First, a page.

People call Carlton Cole a black bastard. When Jermain Defoe missed a last-minute chance during a draw with Burnley in 2003, the person in front of me lost the plot, kicking the chair in front of him and screaming racial abuse. During a match against Everton in 2010, Cole missed a late sitter, prompting one fan to bellow that he was a “f—— n—–”. He’s still there every week.
This behavior isn’t exclusive to West Ham fans. Whenever people put themselves in situations where their passions can be exposed, we see some of passions are horrible.
Today, the story again turns to soccer, and again, it’s touched on England. The issue far transcends sport, so it’s likely something as inconsequential as the English Premier League can do anything to solve the problem. All the league can do is get as far away from it as possible, erect a bubble, and hope in vain that it can pretend the issue doesn’t effect the sport.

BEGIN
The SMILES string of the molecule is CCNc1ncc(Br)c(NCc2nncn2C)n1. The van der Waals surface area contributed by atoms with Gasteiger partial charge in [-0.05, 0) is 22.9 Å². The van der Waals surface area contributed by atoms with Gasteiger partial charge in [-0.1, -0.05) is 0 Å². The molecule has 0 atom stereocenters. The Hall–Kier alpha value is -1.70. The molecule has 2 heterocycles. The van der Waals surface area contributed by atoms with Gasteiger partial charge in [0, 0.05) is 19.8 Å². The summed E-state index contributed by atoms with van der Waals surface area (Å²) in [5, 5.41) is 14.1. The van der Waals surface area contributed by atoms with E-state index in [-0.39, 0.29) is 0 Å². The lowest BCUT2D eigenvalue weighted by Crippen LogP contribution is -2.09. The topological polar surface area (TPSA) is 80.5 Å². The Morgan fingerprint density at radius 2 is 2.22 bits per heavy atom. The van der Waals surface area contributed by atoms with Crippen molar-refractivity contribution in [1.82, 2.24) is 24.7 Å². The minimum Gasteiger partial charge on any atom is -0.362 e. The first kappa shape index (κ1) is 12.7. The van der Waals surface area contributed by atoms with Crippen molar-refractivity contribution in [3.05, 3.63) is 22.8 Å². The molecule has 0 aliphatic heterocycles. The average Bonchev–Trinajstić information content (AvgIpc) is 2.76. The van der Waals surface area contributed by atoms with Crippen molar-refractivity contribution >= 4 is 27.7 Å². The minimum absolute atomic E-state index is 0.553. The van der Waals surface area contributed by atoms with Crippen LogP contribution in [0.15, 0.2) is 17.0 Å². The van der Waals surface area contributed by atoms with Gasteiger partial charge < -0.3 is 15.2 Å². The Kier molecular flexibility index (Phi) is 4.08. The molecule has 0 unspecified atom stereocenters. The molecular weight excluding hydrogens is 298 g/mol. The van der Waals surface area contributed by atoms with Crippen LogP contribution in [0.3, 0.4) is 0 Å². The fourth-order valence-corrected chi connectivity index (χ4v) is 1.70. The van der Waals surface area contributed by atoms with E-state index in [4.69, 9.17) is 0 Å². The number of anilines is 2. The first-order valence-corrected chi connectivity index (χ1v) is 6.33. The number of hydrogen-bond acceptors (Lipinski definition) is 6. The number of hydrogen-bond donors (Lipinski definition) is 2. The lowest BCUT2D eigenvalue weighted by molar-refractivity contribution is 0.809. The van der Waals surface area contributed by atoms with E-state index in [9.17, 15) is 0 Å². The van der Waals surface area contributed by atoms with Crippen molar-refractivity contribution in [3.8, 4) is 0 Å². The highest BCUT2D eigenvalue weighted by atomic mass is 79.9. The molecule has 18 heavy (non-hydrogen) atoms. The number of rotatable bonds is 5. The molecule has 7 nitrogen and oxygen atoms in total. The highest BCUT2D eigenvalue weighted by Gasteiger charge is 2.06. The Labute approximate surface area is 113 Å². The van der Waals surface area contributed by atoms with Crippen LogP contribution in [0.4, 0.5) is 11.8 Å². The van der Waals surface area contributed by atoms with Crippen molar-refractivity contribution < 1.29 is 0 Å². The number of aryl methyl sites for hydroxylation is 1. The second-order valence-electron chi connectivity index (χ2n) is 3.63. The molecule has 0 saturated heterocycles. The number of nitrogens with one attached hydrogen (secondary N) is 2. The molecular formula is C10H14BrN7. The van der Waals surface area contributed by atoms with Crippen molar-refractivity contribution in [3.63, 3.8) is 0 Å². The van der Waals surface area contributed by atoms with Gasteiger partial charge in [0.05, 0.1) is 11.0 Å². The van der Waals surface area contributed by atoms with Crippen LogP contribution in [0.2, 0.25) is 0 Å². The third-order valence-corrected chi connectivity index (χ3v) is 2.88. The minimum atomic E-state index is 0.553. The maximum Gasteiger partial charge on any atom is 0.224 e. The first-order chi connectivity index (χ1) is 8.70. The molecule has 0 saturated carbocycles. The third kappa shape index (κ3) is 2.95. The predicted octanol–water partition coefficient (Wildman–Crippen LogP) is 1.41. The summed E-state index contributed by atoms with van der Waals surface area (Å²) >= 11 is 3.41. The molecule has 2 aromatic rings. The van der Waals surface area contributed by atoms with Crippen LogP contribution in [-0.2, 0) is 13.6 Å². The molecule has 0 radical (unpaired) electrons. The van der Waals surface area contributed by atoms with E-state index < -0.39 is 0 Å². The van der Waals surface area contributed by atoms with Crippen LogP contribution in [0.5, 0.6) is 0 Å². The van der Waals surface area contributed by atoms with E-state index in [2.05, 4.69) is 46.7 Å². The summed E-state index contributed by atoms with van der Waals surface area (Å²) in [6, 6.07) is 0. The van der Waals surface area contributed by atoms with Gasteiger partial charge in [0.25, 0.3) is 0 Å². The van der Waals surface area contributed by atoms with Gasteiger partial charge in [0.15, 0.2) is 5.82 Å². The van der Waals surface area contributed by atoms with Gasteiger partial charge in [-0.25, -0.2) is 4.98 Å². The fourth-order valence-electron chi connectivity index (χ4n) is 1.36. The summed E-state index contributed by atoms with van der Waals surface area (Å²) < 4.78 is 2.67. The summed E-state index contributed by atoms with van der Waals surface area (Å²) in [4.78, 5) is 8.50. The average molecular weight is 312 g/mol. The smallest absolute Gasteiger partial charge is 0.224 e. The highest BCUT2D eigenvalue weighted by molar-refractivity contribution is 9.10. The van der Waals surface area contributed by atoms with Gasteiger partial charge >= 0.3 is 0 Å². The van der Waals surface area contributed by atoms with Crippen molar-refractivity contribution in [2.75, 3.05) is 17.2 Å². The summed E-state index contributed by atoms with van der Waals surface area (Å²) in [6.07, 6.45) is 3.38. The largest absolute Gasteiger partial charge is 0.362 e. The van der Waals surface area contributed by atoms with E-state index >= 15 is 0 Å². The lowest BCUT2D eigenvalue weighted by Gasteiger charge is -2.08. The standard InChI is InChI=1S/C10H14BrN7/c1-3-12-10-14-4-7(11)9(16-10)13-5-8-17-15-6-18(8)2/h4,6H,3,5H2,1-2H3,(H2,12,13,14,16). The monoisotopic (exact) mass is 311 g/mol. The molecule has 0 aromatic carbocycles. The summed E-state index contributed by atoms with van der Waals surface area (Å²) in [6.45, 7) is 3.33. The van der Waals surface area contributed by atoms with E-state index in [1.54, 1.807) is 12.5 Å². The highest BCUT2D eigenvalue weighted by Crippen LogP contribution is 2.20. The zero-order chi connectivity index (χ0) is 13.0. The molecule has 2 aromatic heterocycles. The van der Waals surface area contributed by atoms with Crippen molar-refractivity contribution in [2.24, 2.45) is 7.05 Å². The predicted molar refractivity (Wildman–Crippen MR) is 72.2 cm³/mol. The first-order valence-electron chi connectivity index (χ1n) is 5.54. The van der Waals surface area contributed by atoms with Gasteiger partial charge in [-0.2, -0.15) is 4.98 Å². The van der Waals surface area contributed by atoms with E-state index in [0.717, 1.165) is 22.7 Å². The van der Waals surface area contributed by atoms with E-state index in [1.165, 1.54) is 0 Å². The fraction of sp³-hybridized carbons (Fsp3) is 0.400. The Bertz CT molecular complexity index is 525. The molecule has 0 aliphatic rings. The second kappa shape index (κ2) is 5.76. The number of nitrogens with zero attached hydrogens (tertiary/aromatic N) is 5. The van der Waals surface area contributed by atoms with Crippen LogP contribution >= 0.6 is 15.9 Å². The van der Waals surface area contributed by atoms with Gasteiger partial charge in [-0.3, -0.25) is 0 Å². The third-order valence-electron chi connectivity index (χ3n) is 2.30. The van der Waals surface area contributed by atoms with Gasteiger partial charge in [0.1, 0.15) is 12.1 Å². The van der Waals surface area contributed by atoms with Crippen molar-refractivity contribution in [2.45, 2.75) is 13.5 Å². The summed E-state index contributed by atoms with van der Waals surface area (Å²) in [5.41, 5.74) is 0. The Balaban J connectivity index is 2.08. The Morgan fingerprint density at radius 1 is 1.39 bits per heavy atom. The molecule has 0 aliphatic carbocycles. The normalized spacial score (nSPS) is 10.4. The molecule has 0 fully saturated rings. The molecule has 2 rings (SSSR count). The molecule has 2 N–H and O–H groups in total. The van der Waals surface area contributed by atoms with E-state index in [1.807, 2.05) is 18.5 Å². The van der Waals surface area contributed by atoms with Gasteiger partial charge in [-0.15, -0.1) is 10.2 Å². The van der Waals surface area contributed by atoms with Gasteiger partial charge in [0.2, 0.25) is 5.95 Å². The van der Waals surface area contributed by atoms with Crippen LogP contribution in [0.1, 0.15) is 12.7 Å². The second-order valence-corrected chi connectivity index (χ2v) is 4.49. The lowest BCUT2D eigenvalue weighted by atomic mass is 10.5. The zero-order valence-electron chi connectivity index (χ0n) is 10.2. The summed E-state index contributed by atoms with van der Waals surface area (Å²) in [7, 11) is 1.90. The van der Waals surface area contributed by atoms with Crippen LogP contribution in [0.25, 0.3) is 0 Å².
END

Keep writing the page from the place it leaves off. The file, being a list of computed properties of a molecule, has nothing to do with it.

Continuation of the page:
Taking away season passes can’t hurt.
La Liga and Serie A roundup: Valencia, Napoli falter in Champions League bids; Milan derby a stalemate
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Catch up on all of Sunday’s action and movement in La Liga and Serie A.
Nov 23, 2014, 8:15 PM EST
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Nov 23, 2014, 7:45 PM EST
The Crystal Palace manager hailed his side’s “Neil Warnock performance” as they pull themselves out of the relegation zone.
Nov 23, 2014, 7:14 PM EST
The Galaxy find themselves just 90 minutes from the third MLS Cup final in four years after a narrow victory over the Sounders.
Halftime, MLS Cup Playoffs: LA Galaxy, Seattle Sounders in 0-0 Western Conference Championship stalemate
Nov 23, 2014, 6:05 PM EST
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Nov 23, 2014, 5:32 PM EST